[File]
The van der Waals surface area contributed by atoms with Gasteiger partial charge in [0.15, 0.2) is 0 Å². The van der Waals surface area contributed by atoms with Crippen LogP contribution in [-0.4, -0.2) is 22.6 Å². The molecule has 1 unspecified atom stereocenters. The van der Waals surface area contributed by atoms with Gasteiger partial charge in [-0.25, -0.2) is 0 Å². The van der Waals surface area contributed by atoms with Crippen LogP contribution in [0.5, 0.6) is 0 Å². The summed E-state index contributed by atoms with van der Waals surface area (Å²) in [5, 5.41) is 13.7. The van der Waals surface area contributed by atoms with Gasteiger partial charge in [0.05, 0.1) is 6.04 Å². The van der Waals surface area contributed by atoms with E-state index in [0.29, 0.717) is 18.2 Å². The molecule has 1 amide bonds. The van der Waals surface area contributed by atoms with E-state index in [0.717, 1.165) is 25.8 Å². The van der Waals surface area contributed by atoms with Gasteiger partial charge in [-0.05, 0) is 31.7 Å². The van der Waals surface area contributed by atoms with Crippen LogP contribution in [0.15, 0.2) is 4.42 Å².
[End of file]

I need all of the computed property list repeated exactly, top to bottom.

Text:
The van der Waals surface area contributed by atoms with Gasteiger partial charge in [0.15, 0.2) is 0 Å². The van der Waals surface area contributed by atoms with Crippen LogP contribution in [-0.4, -0.2) is 22.6 Å². The molecule has 1 unspecified atom stereocenters. The van der Waals surface area contributed by atoms with Gasteiger partial charge in [-0.25, -0.2) is 0 Å². The van der Waals surface area contributed by atoms with Crippen LogP contribution in [0.5, 0.6) is 0 Å². The summed E-state index contributed by atoms with van der Waals surface area (Å²) in [5, 5.41) is 13.7. The van der Waals surface area contributed by atoms with Gasteiger partial charge in [0.05, 0.1) is 6.04 Å². The van der Waals surface area contributed by atoms with E-state index in [0.29, 0.717) is 18.2 Å². The molecule has 1 amide bonds. The van der Waals surface area contributed by atoms with E-state index in [0.717, 1.165) is 25.8 Å². The van der Waals surface area contributed by atoms with Gasteiger partial charge in [-0.05, 0) is 31.7 Å². The van der Waals surface area contributed by atoms with Crippen LogP contribution in [0.15, 0.2) is 4.42 Å².